PLAID CYMRU receives a boost today with an exclusive Western Mail poll suggesting a significant swing towards the party and away from Labour in next week’s Welsh Assembly election.
The new poll findings strongly suggest that Rhodri Morgan has no realistic chance of winning a majority, and that there will have to be some form of coalition administration running the Assembly Government.
The poll conducted for the Western Mail by Beaufort Research shows that of those saying they are certain to vote, Labour has the support of 36% in first-past-the-post constituencies, Plaid Cymru 26%, the Conservatives 19%, the Liberal Democrats 13% and Others 7%.
On the regional list vote, Labour has 35%, Plaid 26%, the Conservatives 20%, the Liberal Democrats 12% and Others 7%.
In 2003, Labour won 40% of the constituency votes (37% on regional lists), with Plaid on 21% (20%), the Conservatives on 20% (19%), the Liberal Democrats on 14% (13%) and Others on 5% (12%).
Predicting the number of seats likely to be won by each party is extremely difficult because of the two-tier voting system under which those losing constituency seats can be compensated on regional lists.
But what can be said with growing certainty is that Labour is likely to have several seats fewer than its current tally of 29 out of 60. The doomsday scenario for Labour would be losing so many seats that they were unable to gain a majority even with their presumed favoured coalition partners the Liberal Democrats.
The future of Rhodri Morgan as First Minister would also be in doubt. He has said on several occasions that he would quit if he felt in his bones that Labour had been rejected by the electorate. Yet he has persistently refused to indicate how many seats the party would have to lose for that to be the case.
Meanwhile an NOP poll conducted for ITV Wales also showed a swing to Plaid. The party has apparently gained more support since an earlier poll by the same organisation three weeks ago, which showed the Conservatives in second place.
According to the NOP poll, Labour has 32% support from those certain to vote, Plaid 26%, the Conservatives 19%, the Liberal Democrats 15% and Others 8%. On the regional list, Labour would get 34%, Plaid 24%, the Conservatives 18%, the Liberal Democrats 15% and Others 9%.
Dr Denis Balsom, ITV Wales’ polling expert, predicted that on the basis of the NOP poll, Labour was likely to get 25 AMs, Plaid Cymru 15, the Conservatives 10, the Liberal Democrats eight, with the two Independents, John Marek and Trish Law, retaining their seats.
Plaid leader Ieuan Wyn Jones said, “The results of these polls confirm the message we have been getting on the doorstep across Wales – more and more people are tired of Labour and are warming to our message.
“For the first time, many believe we have a realistic chance either of leading an Assembly Government or having a strong influence over it. Our practical policies for making a better Wales are resonating with people across the country.”
Responding to the Western Mail poll, Welsh Conservative Assembly leader Nick Bourne said, “Both this poll and that for ITV Wales suggests that support for the Labour Party has collapsed.
“But the people of Wales should be under no illusion that it is only the Welsh Conservatives who have categorically ruled out propping up Labour in government after May 3. “What is vitally important is that people are given an alternative to four more years of Labour, not a watered-down version of it.”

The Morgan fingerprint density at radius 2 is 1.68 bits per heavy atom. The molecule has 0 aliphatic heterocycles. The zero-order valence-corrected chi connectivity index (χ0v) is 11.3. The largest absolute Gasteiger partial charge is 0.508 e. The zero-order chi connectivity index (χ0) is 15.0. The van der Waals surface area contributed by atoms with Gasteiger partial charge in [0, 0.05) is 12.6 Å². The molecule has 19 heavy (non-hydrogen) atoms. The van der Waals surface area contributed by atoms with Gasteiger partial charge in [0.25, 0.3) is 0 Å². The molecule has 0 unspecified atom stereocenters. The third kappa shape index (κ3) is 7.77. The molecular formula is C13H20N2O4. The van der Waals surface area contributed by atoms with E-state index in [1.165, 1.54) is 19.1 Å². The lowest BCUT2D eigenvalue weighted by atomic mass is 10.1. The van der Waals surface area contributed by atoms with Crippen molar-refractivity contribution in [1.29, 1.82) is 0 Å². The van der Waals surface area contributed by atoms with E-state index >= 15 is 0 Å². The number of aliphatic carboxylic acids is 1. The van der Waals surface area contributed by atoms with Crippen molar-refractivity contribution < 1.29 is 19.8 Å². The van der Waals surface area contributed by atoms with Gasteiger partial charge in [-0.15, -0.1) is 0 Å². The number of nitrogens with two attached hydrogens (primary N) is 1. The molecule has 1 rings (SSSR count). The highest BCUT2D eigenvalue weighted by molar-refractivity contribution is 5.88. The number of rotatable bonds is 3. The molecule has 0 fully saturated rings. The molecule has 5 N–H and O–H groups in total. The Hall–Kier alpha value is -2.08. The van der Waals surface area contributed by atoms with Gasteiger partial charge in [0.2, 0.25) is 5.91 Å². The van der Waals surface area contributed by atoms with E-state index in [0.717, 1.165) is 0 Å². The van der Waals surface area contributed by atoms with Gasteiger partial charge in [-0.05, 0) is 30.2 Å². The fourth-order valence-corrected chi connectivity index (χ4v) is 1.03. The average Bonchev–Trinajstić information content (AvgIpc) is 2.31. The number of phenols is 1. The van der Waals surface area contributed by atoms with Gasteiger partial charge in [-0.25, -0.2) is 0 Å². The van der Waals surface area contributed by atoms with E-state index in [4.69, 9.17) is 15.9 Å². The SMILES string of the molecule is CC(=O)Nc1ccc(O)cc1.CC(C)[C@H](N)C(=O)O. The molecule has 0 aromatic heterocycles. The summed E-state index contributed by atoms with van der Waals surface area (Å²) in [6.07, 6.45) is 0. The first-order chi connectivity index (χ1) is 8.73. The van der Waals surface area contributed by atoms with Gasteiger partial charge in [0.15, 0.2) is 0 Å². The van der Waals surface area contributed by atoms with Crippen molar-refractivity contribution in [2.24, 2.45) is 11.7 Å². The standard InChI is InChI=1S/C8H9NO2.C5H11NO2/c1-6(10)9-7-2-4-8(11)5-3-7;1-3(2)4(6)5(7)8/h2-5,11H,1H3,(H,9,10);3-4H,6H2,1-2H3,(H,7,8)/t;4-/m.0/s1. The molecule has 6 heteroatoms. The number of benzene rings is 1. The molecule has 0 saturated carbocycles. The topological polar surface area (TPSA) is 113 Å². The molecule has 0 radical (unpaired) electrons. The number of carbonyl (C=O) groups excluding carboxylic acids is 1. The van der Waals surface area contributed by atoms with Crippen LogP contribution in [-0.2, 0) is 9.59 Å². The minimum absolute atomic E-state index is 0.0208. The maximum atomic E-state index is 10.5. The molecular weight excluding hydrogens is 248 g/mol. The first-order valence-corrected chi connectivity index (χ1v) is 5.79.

Labour had a different reaction, with a spokesman saying, “A Labour majority is clearly within our grasp on the basis of this poll. Voters who want a Labour Government know that they can make that happen by turning out and voting Labour.”
A spokesman for the Liberal Democrats said, “This snapshot poll seems to have missed the momentum that has been building during the campaign.
“The NOP poll is closer to our internal polling. The electoral system means that every vote counts. Small increases could mean significant gains in the regional vote.
“There are still a large number of voters undecided, so there’s all to play for in the final week. Our messages of smaller class sizes, more uniformed officers on the beat and healthcare where and when it’s needed is hitting home on the doorstep.
“The story of elections in recent times is that polls tend to miss local factors, as happened in Ceredigion in 2005. That seems to be happening again.”
Beaufort Research conducted 1,028 interviews on behalf of the Western Mail with a representative sample of the Welsh adult population aged 18+.
Interviews were conducted by telephone between April 16 and 23, 2007.
If the polls stand, Labour will take a hammering
IF THE results of our opinion poll are replicated in next week’s election, Labour will have suffered a drubbing worse than the one it got in 1999, when Alun Michael was its leader in Wales, writes Martin Shipton. Rhodri Morgan’s party would be lucky to get 25 of the 60 seats, making it inevitable that a coalition of one kind or another will be running Wales for the next four years. Going further than that in terms of predictions is dangerous, not only because of the way the two-tier election system works, but also because of the local nature of many of the battles.
It certainly seems that ground has shifted since the first poll of the election period was published three weeks ago. At that time the Conservatives were in second place, but now Plaid Cymru has regained the second spot it has held since the Assembly was established.
Labour, meanwhile, continues to concentrate on trying to get out its core vote – an understandable strategy, but one that could backfire if wavering voters feel they are being ignored by the party of government and decide to vote for the candidate most likely to defeat it.